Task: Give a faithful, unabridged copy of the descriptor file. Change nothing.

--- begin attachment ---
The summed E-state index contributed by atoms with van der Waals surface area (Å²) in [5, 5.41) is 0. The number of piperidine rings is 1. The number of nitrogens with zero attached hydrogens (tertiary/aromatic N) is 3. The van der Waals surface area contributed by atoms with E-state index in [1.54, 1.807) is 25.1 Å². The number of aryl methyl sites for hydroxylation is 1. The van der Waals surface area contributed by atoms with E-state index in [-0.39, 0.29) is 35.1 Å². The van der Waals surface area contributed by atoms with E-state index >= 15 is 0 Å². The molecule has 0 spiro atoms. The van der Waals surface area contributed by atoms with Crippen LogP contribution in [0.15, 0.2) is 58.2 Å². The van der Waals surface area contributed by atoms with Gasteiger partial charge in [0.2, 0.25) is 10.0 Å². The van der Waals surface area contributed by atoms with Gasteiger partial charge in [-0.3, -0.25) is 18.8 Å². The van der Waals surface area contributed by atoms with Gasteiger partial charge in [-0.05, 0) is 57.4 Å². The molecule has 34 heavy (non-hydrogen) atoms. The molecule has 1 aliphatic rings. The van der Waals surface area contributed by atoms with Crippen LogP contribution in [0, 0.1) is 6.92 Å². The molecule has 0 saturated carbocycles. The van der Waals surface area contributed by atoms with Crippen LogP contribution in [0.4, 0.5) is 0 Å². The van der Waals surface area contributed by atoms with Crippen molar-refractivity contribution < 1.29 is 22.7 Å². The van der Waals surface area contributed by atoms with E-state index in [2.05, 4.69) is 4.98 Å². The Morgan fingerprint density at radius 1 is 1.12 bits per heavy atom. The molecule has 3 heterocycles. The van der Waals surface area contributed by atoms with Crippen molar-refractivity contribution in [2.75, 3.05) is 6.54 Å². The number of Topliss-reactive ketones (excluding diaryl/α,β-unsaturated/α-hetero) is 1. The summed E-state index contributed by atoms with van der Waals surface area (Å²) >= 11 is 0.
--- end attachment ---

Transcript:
The summed E-state index contributed by atoms with van der Waals surface area (Å²) in [5, 5.41) is 0. The number of piperidine rings is 1. The number of nitrogens with zero attached hydrogens (tertiary/aromatic N) is 3. The van der Waals surface area contributed by atoms with E-state index in [1.54, 1.807) is 25.1 Å². The number of aryl methyl sites for hydroxylation is 1. The van der Waals surface area contributed by atoms with E-state index in [-0.39, 0.29) is 35.1 Å². The van der Waals surface area contributed by atoms with E-state index >= 15 is 0 Å². The molecule has 0 spiro atoms. The van der Waals surface area contributed by atoms with Crippen LogP contribution in [0.15, 0.2) is 58.2 Å². The van der Waals surface area contributed by atoms with Gasteiger partial charge in [0.2, 0.25) is 10.0 Å². The van der Waals surface area contributed by atoms with Gasteiger partial charge in [-0.3, -0.25) is 18.8 Å². The van der Waals surface area contributed by atoms with Gasteiger partial charge in [-0.05, 0) is 57.4 Å². The molecule has 34 heavy (non-hydrogen) atoms. The molecule has 1 aliphatic rings. The van der Waals surface area contributed by atoms with Crippen LogP contribution in [0, 0.1) is 6.92 Å². The molecule has 0 saturated carbocycles. The van der Waals surface area contributed by atoms with Crippen LogP contribution in [0.4, 0.5) is 0 Å². The van der Waals surface area contributed by atoms with Crippen molar-refractivity contribution < 1.29 is 22.7 Å². The van der Waals surface area contributed by atoms with E-state index in [2.05, 4.69) is 4.98 Å². The Morgan fingerprint density at radius 1 is 1.12 bits per heavy atom. The molecule has 3 heterocycles. The van der Waals surface area contributed by atoms with Crippen molar-refractivity contribution in [2.75, 3.05) is 6.54 Å². The number of Topliss-reactive ketones (excluding diaryl/α,β-unsaturated/α-hetero) is 1. The summed E-state index contributed by atoms with van der Waals surface area (Å²) >= 11 is 0.